Joseph Before Pharaoh | Genesis 41

Week 5 | Sermon

SUGGESTED VERSES FOR MEMORIZATION & MEDITATION

The king’s heart is a stream of water in the hand of the LORD; he turns it wherever he will. (Proverbs 21:1 ESV)

Joseph answered Pharaoh, “It is not in me; God will give Pharaoh a favorable answer.” (Genesis 41:16 ESV)

OPENING THOUGHT

Genesis is the introduction to the Bible. The first eleven chapters reveal how the world became like it is by describing creation, our fall into sin, the great flood, and the scattering at Babel. The rest of the book concerns how God begins working through one family to repair the effects of sin, the family of Abra-ham. But Abraham did not save us from our sins nor did his son Isaac or grandson Jacob.

Thus, now we come to the story of Jacob’s son, Joseph, ready to learn more of God’s plan for salvation. For being in a blessed family, Joseph’s story does not appear to be one of blessing. Although beloved by his father, his brothers despised Joseph, eventually selling him into slavery. In Egypt, Joseph was sold to a captain named Potiphar, and the young man quickly earned the Egyptians favor. Unfortunately, a false accusation from Potiphar’s wife got Joseph cast into prison where he interpreted the dreams of Pharaoh’s cup bearer and baker.

Though Joseph is still in prison, his fortune shifts in our present text. After successfully interpreting Pharaoh’s dreams, the king of Egypt will place Joseph as his second-in-command over the entire kingdom. In this, we see God’s providence elevating Joseph from his temporary stay in prison to the palace of Pharaoh, and we see Joseph’s faithfulness to trust God through sorrow or joy.

GROUP DISCUSSION

Read chapter 41 and discuss the following.

1. When Pharaoh was distressed by his dreams, he turned to his wise men and magicians for answers, but God alone could provide the peace that Pharaoh sought. What are things you turn to during times of stress, anxiety, fear, confusion, etc? What should we do instead?

2. Joseph’s knowledge of God’s plan for Egypt leads him to almost immediate action. Similarly, how should God’s sovereignty of salvation and missions lead us to bolder evangelism?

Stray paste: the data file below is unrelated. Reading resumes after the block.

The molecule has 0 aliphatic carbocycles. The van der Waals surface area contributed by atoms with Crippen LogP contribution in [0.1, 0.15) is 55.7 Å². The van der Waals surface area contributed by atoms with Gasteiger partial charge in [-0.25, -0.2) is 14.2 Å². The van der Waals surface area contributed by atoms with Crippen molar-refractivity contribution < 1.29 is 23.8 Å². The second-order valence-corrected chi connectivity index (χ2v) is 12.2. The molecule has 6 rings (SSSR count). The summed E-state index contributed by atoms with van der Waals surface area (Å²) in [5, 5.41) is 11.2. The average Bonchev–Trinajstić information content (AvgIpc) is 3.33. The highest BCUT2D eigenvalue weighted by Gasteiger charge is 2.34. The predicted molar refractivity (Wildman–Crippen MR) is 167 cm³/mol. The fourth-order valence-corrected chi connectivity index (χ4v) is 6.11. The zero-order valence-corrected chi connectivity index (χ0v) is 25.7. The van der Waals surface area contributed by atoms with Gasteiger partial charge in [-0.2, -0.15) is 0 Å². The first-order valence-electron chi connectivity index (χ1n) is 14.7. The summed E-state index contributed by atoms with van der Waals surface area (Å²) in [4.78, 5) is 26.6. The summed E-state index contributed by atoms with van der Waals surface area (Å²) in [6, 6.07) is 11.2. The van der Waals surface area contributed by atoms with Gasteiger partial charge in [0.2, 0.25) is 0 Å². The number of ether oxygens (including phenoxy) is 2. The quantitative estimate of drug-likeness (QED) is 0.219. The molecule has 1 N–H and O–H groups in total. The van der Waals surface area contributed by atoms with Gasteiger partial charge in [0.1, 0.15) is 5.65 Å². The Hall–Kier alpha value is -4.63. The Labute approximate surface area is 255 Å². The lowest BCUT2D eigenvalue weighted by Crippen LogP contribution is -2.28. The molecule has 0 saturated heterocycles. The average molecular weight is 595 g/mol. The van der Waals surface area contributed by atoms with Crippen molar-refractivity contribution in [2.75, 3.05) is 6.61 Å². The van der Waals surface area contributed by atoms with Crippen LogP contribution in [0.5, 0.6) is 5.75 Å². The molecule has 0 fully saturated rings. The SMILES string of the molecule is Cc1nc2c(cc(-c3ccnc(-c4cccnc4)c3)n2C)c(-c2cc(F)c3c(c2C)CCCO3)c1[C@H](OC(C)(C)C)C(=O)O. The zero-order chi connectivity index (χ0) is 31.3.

3. In some ways, wealth can make following God more difficult since it provides more opportunities for our hearts to stray. How did Joseph remain faithful even when elevated to second-in-command?

4. Though Joseph has been elevated, the story of Genesis is not over because Judah’s descendant, Jesus, is the hero, not Joseph. Joseph must still be used to save Judah from the famine, so that Jesus can be born. Likewise, in what ways does your life reflect that Jesus is the hero of your life story?

PERSONAL REFLECTION

Because Scripture profits us through teaching, reproving, correcting, and training us, reflect upon the studied text, and ask yourself the following questions.

• What has God taught you through this text (about Himself, sin, humanity, etc.)?

• What sin has God convicted or reproved you of through this text?

• How has God corrected you (i.e. your theology, thinking, lifestyle, etc.) through this text?

• Pray through the text, asking God to train you toward righteousness by conforming you to His Word.

Joseph Sold into Slavery | Genesis 37

Week 1 | Sermon

SUGGESTED VERSES FOR MEMORIZATION & MEDITATION

Then Midianite traders passed by. And they drew Joseph up and lifted him out of the pit, and sold him to the Ishmaelites for twenty shekels of silver. They took Joseph to Egypt. (Genesis 37:28 ESV).

If you are insulted for the name of Christ, you are blessed, because the Spirit of glory and of God rests upon you. (1 Peter 4:14 ESV)
OPENING THOUGHT

Genesis is the book of beginnings. It opens with eleven chapters that describe the creation of the world, humanity’s fall into sin, the great flood that only Noah’s family survived, and the scattering of humanity at Babel. In the creation account, we learn that God created the world good and even made humanity in His image. We were not content, however, to be made in God’s likeness. We wanted to be God, and so we disobeyed, bringing sin onto the earth. But even in the midst of our sin, God showed grace beyond measure, proclaiming hope that one day sin would be defeated for good. Indeed, these chapters are essential for properly understanding both the Bible and ourselves.